Robert Utter: Much of the historic record of the acts of this tribunal will be found in the written materials, but is there anything that will not be in the written materials that you feel is important for the people looking at this tribunal and its work 20, 50, 100 years now, that you can comment on?
Well I guess the memoirs of, of the people who have worked in this tribunal . . .
. . . would be invaluable. The memoirs of the judges, the prosecutors, I mean everybody. A lot of those are not on record. A lot of our deliberations are confidential. Well, some (__) may not be confidential but they are not in the public domain. Notes, (__), ju-, judge’s notes are, are not in the public domain.
And I think in the future, some of these, this information, like judge’s notes, and some of the deliberations which can be made public would be of invaluable assistance to the international community.
RU: One of the reasons we’re doing this project is to add the human touch to the dry records that are there, and it’s one reason we so appreciate your cooperation and participation in, in this process. They’re not, they're not easy things to describe but . . .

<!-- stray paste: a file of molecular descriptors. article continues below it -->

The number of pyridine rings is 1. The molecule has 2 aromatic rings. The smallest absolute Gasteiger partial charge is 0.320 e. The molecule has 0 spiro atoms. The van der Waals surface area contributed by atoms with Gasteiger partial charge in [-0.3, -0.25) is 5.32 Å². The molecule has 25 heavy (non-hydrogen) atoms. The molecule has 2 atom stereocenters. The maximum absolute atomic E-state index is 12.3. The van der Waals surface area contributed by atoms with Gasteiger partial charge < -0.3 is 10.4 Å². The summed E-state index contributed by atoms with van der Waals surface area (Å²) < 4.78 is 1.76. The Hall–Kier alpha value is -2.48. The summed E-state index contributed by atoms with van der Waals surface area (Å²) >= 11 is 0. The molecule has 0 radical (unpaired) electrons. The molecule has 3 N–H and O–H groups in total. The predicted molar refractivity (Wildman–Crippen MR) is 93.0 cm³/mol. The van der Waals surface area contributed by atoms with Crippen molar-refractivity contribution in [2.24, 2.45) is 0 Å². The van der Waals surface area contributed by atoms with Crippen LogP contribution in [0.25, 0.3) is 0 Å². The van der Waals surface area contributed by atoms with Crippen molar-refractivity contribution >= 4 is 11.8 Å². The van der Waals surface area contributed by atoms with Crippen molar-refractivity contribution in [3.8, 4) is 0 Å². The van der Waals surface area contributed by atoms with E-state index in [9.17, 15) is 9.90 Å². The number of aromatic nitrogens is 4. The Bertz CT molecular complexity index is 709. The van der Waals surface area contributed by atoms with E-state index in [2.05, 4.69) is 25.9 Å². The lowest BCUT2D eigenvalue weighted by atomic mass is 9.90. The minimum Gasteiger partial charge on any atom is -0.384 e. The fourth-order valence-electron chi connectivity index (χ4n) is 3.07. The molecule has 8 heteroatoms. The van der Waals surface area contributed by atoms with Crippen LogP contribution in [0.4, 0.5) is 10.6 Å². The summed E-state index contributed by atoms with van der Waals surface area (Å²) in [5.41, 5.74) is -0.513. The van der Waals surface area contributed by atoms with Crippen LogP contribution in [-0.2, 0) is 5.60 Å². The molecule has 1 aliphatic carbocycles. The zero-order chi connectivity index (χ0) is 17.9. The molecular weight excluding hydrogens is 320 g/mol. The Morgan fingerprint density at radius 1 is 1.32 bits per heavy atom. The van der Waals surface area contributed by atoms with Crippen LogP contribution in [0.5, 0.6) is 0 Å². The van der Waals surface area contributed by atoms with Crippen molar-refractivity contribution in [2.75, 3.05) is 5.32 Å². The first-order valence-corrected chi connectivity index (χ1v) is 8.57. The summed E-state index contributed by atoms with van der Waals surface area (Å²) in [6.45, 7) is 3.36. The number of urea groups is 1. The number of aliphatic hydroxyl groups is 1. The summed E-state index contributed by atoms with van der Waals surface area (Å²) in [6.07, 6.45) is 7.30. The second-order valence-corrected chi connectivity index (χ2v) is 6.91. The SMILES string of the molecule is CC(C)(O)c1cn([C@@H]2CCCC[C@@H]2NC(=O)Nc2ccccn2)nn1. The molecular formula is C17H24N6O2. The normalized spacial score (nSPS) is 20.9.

RU: . . . we appreciate the time that you’ve given us.
RU: What would you like to tell the people in terms of the process between the judges? Without disclosing directly what is said, is there anything unique in the deliberation, deliberative process that’s different from what, what you had in your home country?
No, I don’t think it’s different. I, I think the judges here and also at home try to achieve consensus and that’s the primary objective, to achieve consensus. As you know, three judges sit on each case and in the appeal, you know, five judges. In extreme and exceptional cases, you know judges may dissent but that’s a rare phenomenon.
But I think one of the hallmarks of the process here is the, the, the attempt to achieve consensus and there’s free expression of opinions and (_), confidentiality in our deliberations to enable judges to express their views openly. And that, that’s a very important element in our deliberations among the judges as well as among the legal officers who may sit in on deliberations.
But the – I do not see much difference between the deliberative process here and what I’m used to in my country.
RU: Collegiality, I take it, has been present (______)?
Very much so, very much so. Yeah.
RU: With three or five judges, that is commendable. I, I sat on a court with nine judges; it was often difficult to maintain that collegiality I must confess, so congratulations.